Supporting participation of women in work force

Facilitating employment of women
Feminizing labour force
Providing additional women's employment
Providing sufficient work for women
Supporting policies and measures leading to greater contribution by women in the labour force, providing women with training opportunities and encouraging them to undertake different types of employment to meet the present and future needs of economic and social development.
The rising female participation in the paid workforce has derived from a combination of social and economic changes which during the past twenty years have increased the rewards of participation and reduced the costs. Smaller families and improvements in technology to manage household tasks (cleaning, cooking, etc) were matched by an improvement in women's education, diminishing the gap between male and female wages and, perhaps until recently, offering better access to jobs. Most women, in particular of the younger generation, now not only need paid employment for a variety of reasons, including changing family patterns and increased material expectations and lifestyle aspirations, but are also more often interested in pursuing a professional career of their own. Fewer women are now putting their careers on hold to get married or have children. The changing participation pattern according to age, which is similar to that of men in a growing number of countries, would tend to indicate that fertility no longer prevents or interrupts women's work in the formal sector as it once did.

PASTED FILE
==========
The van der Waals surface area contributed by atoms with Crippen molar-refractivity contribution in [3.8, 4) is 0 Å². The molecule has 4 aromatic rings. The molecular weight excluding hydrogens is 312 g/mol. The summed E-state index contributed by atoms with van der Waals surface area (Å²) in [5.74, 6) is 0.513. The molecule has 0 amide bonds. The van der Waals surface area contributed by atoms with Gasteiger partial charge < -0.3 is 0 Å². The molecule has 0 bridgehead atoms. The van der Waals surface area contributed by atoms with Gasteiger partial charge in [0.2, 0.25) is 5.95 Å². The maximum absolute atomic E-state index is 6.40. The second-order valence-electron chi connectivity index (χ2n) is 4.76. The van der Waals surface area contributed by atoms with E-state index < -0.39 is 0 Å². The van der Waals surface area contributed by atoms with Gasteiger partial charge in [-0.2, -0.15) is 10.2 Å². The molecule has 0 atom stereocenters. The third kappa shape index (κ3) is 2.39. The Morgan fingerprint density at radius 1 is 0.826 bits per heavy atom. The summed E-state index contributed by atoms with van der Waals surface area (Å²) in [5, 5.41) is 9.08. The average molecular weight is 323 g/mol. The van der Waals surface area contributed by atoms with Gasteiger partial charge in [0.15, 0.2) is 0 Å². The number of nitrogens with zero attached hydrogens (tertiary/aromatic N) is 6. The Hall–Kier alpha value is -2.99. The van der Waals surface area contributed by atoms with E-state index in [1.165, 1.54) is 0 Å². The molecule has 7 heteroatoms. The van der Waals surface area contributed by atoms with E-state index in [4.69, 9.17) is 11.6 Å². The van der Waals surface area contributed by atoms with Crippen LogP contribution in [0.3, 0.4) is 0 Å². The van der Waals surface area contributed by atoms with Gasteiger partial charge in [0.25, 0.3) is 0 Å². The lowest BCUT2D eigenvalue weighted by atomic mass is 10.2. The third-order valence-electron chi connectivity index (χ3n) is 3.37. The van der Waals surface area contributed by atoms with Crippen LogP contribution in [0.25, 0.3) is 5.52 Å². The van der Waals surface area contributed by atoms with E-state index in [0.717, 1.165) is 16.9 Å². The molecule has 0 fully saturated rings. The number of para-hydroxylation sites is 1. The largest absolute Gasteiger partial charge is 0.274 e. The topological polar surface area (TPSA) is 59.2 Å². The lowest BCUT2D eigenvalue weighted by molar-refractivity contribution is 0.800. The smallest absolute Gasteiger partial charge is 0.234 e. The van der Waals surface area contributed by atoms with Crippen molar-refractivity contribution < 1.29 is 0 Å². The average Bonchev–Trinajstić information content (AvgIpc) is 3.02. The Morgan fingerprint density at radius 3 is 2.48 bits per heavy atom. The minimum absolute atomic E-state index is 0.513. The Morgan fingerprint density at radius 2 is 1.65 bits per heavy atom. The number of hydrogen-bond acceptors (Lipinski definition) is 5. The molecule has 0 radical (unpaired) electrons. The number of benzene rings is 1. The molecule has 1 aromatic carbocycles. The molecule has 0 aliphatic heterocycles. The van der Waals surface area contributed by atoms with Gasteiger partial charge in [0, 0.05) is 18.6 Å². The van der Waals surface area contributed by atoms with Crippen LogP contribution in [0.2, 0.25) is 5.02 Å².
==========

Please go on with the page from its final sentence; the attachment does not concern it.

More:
This strategy features in the framework of Agenda 21 as formulated at UNCED (Rio de Janeiro, 1992), now coordinated by the United Nations Commission on Sustainable Development and implemented through national and local authorities. Agenda 21 recommends programmes to support and strengthen equal employment opportunities and equitable remuneration for women in the formal and informal sectors with adequate economic, political and social support systems and services, including child care, particularly day-care facilities and parental leave, and equal access to credit, land and other natural resources.
Counter Claim:
Pushing women into the wage market is into the solution. Actually this points to a deep malaise embedded in the attitudes of society which weighs peoples' status and relevance of their work with money.
Human resources
Type Classification:
C: Cross-sectoral strategies